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Misty Absher Clark is Vice President of Creative Services for Jameson Management, an international dental management, marketing, and hygiene coaching firm. Incorporating her expertise in branding, marketing strategy, social media, and customer service, Misty brings energy and information to dental practices nationwide. For more information on Misty, her webinars or Jameson services, log on to www.jamesonmanagement.com or call (877) 369-5558.
Are you a private practice owner who is tired of competing with corporate dentistry? Read on ...
Dentistry is a changing world. More and more dentists are joining the ranks of corporate dentistry. This ever-expanding market is most likely coming to a corner near you â¦ and soon. With the opening of a new corporate dental clinic comes mass marketing to your potential patient base as well as your existing patients. You must protect your turf starting with your existing patients and continue to reach out to new patients. The knee jerk reaction to this may be to market extensively and reduce your fees to match your new competitor, but those strategies don’t work. The reason is that the corporate dental practice’s buying power can’t match yours (not to mention their pockets are much deeper), so going head to head will cause a negative return. You can never be as cheap or market as expansively. Don’t be discouraged. Dentistry is not the first industry to experience this.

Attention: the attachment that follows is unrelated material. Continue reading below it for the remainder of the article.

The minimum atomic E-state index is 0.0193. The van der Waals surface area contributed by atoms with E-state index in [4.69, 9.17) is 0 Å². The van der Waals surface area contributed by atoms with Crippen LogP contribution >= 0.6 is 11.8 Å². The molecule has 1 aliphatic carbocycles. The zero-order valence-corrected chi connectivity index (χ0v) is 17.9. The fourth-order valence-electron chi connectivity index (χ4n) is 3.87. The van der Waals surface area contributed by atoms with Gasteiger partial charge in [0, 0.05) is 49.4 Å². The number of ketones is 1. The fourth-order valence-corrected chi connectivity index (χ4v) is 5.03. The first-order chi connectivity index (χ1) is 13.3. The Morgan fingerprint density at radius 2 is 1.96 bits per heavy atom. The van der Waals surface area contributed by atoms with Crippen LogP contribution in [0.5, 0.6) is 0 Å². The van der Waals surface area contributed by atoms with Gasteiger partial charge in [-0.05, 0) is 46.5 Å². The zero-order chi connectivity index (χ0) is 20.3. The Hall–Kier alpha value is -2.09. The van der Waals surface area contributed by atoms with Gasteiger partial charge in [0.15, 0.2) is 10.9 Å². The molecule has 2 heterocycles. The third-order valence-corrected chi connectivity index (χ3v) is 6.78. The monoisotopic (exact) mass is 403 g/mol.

You may remember that little known company, Wal-Mart, who changed the discount retail industry. It drove Gibson’s, small businesses, and K-Marts to the brink of no return. However, one company that DID NOT become extinct and actually took the new marketplace as a challenge â not a death sentence â was Target, which reinvented itself. Target didn’t compete on price. At the time, it couldn’t compete in marketing either. So what it did was a reinvention of what it could do well and Wal-Mart couldn’t.
What can YOU do in this new market place? Here are 5 strategies to help you stand out from the rest.
Give outstanding customer service. Never underestimate outstanding customer service. People like to be treated well. This was a strategy for the Ritz Carlton during the 1920s and it served it well. No one wants to feel like just a number. This is where YOU have the advantage. You see fewer patients. Your team can remain constant with less turnover. YOU truly know your patients and have for years. Sit down with your team at your next team meeting and brainstorm ways you can improve the patient experience to up the level of customer service. Even if you are doing remarkably well, the practice that continues to take it to the next level and not be satisfied with the status quo will continue to thrive. Be your very best.